When Ray Rice abused his girlfriend, social media was again laced with conversations about domestic abuse. Answers to questions on why women stay with men who abuse, why abuse happens, and how to identify when it is.
These are only two recent situations where something involving a celebrity influenced citizens to discuss issues.
So, when Seinfeld mentions he has Autism, if even on a drawn out scale, it makes the world take notice. They ask questions and associate Autism with this one guy, who is a very successful comedian, actor, and now producer. He’s famous and he’s done really well, so now the world assumes every Autistic person should be able to attain such stature, or at least they should be able to function as society expects.
- The Autism community already has too many name droppings to overcome. I can hear all of them yelling, “That’s not me!” More often than not, those who are mentioned in tandem with the word Autism aren’t people like Rain Man, it’s Einstein, Bill Gates, and Steve Jobs. The Autistic community already has to fight these labels when someone learns they have Autism, “Oh yeah, Steve Jobs was Autistic right?” or “What special thing can your child do?” like he’s a savant, a genius. Now we’ve added Jerry Seinfeld to the list of names, and a whole other conglomeration of abilities my child should have.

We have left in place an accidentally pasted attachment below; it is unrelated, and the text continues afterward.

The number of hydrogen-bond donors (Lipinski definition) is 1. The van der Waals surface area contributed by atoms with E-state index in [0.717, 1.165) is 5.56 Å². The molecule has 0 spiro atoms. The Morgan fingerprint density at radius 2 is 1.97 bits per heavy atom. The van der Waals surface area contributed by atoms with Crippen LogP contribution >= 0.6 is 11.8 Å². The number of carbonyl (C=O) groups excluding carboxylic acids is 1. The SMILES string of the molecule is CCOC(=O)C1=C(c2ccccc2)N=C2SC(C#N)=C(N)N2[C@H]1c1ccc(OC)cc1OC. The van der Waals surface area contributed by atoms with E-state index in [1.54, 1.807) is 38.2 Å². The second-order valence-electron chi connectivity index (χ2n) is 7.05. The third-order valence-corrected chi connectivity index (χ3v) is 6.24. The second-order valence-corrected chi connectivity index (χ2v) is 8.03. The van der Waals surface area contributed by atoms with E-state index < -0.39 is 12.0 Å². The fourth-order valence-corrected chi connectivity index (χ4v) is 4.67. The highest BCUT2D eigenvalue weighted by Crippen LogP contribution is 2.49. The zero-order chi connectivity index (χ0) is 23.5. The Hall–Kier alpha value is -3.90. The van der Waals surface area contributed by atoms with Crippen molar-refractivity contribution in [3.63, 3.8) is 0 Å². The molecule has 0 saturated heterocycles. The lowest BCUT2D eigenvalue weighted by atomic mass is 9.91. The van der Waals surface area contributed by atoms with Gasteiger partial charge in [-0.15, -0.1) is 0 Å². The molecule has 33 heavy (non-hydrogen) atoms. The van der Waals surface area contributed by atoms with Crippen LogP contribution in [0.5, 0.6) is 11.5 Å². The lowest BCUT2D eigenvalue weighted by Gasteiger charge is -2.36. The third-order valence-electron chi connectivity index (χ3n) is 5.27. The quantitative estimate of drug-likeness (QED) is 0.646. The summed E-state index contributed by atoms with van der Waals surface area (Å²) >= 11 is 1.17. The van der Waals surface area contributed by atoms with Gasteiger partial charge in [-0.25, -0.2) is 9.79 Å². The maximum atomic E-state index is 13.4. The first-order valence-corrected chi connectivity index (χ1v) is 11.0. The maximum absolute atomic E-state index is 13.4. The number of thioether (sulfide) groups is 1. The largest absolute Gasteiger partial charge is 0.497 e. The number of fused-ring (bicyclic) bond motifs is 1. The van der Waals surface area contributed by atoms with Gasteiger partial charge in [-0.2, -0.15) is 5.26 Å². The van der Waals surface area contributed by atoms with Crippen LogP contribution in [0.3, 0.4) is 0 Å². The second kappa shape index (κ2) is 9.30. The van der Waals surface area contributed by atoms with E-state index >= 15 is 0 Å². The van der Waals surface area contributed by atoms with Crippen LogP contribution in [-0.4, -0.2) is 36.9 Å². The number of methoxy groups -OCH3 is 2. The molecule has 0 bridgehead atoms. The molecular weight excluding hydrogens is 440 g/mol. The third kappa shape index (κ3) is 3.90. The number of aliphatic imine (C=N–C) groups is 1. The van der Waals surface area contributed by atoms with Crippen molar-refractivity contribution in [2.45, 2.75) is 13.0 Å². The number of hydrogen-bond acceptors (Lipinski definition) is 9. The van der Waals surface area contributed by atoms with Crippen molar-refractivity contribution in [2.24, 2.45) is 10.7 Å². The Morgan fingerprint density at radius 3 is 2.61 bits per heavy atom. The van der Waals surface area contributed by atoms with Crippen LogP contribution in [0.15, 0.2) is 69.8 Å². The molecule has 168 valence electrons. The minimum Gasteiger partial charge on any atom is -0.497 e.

- There is a far greater list that comprises what a person with Autism is like than what Seinfeld mentioned. He listed three things that make him feel he’s Autistic, and those are; difficulty with social engagement, he’s literal, and he doesn’t understand expressions sometimes. The list that would constitute a diagnosis of Autism is far greater, and much more complex:
– Sensory Processing issues ranks quite high with most who have Autism.
– Stimming (flapping hands or playing with an item continuously)
– Inability to understand jokes and euphemisms.
– Routines are essential, and when disrupted cause high anxiety.
These are classic signs that a person has Autism, yet Seinfeld didn’t mention any of them.